One of the main problems with the health care takeover this administration is attempting is a shortage of doctors. Adding 31 million people to the rolls will put quite a strain on our system, and we can't just retask, say, the plumbers union. It takes more than a decade to make a doctor - longer for a specialist. So why are they plunging willy-nilly into a system that is inadequite and unprepared?
Well, that opens up an interesting line of thought. We can all agree that Washington is a nest of lawyers, right? The democrat party, in particular is just chock full of legal eagles. Yes, the republicans have lawyers in their ranks, too, but not to the level of the current democrat party.
Have you ever been to one of those really successful law firms? Maybe availed yourself of their services? There are a few partners and junior partners, but the bulk of the office consists of legal assistants, clerks and paralegals. Those are the people doing the work, researching and putting the case together. The partners are there to present in court, meet with clients and give final approval. It's a good formula, and it seems to work for them, aside from the fact that it is like a legal factory, pumping cases through as quickly as possible or dropping them altogether if they aren't profitable enough.
Unfortunately, the lawyers in Congress who are reshaping one-sixth of our economy through our health care system are doing it in their own image. The problem is, the system that works so well for them just won't work for doctors.
There's really only one reason this system doesn't work for doctors, but boy, is it a doozy - lives literally hang in the balance. To me, that's a pretty big reason. If a paralegal cites the wrong case, people don't die. Nurses and PAs are great at screening out and dealing with basic or minor cases, thus reducing the case load for the doctor, but their skills only go so far. Vastly increasing the case load without increasing the doctor pool will force the use of nurses and PAs for cases beyond their training. Casualties will be inevitable.
Perhaps if Nancy Pelosi and Harry Reid had listened to the doctors in Congress, they might have created different bills. (While they were at it, they should have had the doctors fix their tone deafness...) Predictably, they went it alone - Nanny Pelosi knows best!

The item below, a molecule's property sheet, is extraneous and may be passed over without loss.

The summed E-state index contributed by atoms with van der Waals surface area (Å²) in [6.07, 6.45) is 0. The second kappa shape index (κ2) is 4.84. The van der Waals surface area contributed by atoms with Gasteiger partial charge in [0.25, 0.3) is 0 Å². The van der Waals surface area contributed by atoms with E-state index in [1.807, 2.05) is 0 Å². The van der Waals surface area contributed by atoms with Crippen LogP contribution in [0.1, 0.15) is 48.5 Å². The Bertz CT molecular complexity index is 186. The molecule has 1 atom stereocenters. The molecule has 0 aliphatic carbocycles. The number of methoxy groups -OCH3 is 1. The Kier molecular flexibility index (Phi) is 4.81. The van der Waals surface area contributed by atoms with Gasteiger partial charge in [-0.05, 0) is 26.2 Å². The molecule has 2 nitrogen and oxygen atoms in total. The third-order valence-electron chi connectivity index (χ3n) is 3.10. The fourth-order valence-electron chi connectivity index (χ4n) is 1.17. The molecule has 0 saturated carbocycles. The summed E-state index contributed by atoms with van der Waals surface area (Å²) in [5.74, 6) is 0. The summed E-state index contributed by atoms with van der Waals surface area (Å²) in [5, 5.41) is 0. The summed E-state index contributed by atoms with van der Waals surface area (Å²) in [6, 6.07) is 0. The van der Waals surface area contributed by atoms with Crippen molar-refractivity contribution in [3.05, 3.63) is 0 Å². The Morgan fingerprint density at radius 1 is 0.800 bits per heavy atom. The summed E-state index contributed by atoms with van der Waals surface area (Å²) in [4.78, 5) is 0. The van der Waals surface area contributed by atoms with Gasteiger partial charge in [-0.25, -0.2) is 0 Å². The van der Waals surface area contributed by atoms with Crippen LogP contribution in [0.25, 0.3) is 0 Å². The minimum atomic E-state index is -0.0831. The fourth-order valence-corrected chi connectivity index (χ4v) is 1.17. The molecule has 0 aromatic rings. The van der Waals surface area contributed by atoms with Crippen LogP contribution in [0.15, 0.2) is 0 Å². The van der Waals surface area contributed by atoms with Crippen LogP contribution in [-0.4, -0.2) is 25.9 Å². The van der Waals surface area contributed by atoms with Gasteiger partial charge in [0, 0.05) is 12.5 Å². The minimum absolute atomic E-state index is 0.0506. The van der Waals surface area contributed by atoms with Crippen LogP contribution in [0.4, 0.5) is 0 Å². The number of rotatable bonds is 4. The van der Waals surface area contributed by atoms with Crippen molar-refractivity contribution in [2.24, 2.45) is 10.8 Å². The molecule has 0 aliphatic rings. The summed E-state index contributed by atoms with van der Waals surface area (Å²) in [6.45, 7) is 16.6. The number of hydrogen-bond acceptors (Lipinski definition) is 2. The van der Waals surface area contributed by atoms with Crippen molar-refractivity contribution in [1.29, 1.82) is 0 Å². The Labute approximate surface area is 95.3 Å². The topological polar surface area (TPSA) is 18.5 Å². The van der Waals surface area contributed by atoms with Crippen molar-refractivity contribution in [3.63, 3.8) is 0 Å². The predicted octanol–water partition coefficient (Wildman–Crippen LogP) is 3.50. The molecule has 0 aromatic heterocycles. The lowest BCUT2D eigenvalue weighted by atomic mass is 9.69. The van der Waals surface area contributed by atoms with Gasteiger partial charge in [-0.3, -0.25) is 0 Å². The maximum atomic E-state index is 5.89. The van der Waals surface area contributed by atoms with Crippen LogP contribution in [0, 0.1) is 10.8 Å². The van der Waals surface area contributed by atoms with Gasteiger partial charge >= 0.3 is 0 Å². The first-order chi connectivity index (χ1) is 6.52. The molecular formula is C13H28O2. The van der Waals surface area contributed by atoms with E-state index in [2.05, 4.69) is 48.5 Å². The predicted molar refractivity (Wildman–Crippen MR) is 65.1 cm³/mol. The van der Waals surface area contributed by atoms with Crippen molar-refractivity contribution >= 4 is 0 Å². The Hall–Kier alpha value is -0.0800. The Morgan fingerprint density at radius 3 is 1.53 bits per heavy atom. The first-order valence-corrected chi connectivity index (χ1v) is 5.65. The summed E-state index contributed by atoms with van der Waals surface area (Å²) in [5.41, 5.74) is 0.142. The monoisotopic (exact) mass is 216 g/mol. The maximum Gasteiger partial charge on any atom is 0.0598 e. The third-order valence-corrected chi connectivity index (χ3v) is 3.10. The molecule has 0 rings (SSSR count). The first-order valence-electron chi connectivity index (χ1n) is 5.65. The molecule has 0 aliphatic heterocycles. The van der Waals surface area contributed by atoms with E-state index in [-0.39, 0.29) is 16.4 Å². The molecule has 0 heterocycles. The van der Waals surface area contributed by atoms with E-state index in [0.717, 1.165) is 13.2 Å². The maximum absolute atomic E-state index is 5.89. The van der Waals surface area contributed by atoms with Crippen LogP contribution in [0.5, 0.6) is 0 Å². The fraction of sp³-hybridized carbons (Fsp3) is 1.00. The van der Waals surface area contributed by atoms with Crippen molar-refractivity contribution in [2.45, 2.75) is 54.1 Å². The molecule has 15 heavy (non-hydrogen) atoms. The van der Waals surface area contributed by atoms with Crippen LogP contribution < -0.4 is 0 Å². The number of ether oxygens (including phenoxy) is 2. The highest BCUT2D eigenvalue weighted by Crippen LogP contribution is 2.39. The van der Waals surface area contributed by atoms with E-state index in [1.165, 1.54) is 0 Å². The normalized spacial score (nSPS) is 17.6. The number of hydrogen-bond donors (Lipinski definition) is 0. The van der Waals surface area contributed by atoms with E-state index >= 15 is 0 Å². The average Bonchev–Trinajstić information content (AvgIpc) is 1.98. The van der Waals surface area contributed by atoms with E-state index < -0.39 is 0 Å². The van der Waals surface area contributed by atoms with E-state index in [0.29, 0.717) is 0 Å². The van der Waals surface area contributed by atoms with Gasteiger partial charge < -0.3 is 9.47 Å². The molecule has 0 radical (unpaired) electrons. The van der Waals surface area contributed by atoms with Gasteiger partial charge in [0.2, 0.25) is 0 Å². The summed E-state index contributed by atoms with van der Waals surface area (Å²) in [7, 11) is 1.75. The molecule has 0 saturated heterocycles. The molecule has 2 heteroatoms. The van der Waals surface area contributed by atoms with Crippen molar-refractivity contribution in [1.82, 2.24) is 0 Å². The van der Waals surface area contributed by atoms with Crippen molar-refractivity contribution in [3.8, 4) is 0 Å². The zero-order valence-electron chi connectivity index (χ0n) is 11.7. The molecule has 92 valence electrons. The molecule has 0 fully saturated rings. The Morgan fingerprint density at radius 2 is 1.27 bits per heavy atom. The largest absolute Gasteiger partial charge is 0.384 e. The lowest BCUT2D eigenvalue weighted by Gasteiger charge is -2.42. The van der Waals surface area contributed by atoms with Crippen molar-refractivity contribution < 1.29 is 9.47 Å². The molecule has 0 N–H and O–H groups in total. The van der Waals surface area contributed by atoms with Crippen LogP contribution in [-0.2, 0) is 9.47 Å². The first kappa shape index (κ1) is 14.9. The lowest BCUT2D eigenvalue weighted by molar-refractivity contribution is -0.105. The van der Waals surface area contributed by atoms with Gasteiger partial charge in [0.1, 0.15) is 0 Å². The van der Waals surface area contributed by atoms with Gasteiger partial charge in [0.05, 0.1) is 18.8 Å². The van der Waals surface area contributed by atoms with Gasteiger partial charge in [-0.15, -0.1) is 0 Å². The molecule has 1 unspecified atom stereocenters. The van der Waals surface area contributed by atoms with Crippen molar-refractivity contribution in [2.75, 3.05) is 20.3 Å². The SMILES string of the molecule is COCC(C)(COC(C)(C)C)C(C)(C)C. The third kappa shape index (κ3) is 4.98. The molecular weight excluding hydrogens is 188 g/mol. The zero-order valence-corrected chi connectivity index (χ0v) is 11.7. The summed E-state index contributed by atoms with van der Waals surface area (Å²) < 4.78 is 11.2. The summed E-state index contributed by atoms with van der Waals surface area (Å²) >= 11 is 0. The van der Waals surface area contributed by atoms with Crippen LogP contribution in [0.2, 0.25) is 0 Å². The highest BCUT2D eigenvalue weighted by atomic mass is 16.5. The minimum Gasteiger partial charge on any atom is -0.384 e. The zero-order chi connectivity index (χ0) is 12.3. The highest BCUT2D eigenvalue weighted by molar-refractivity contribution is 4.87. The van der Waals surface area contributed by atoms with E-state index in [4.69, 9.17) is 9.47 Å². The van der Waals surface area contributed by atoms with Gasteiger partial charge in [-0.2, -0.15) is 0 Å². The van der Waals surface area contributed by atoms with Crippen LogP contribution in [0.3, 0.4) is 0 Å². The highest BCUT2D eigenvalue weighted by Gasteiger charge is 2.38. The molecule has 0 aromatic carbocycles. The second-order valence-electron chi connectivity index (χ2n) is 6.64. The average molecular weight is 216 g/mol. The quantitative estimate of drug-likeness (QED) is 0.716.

Maybe I'm overthinking this, maybe not, but it certainly deserves debate. Everyone is caught up in process and cost right now, but we need to look at the effects of this bill as well. This is a very big point, and something that will be effecting us fairly quickly and very personally. The reforms start to go into effect in 2014, so there would have to be incentives to persuade students to switch their majors, but even then, the reforms will be in full swing before those candidates become full-fledged doctors.
When you add in how many doctors may be retiring or quitting upon signing this legislation into law, that means trouble.
The odds are pretty good, too, that eventually they will want to cap earnings for doctors to keep down costs, so I can't imagine that would be a big incentive for future generations of doctors. Nothing like holding someone's life in your hands for minimum wage.
When do we get to cap the lawyer's salaries? Oh, that's right - never.
So, while I don't mind having a paralegal take care of my basic legal needs, when I go to the doctor, I want to see a doctor. I went to a gastroenterologist a few years ago and was seen by his PA. He was a nice guy, and seemed quite capable, but my case was beyond his expertise and he told me as much. I appreciated his candor, but ended up having to find a new doctor, because it was impossible to get in to see the doctor himself, either due to surgeries or a lack of available appointments - they kept trying to get me in to see the PA instead.
Luckily, I was able to find another doctor who had a smaller practice and was able to see me himself. As a matter of fact, I don't believe his office even employed a PA. My ability to find a doctor who could cater to my needs will be a thing of the past if the health care reforms pass. I know they keep insisting that "if you like your doctor, you can keep your doctor", but how in the world do they expect to stretch the depleted doctor pool to cover 31 million more people?
Which brings me back to my premise. The system lawyers have developed has enabled them to spread their resources in a way that allows them maximum profitability and effectiveness. But that system just won't work for the medical field, because medicine is about more than just profitability and effectiveness - it's about people's lives. The lawyers in Congress need to start waking up to that reality.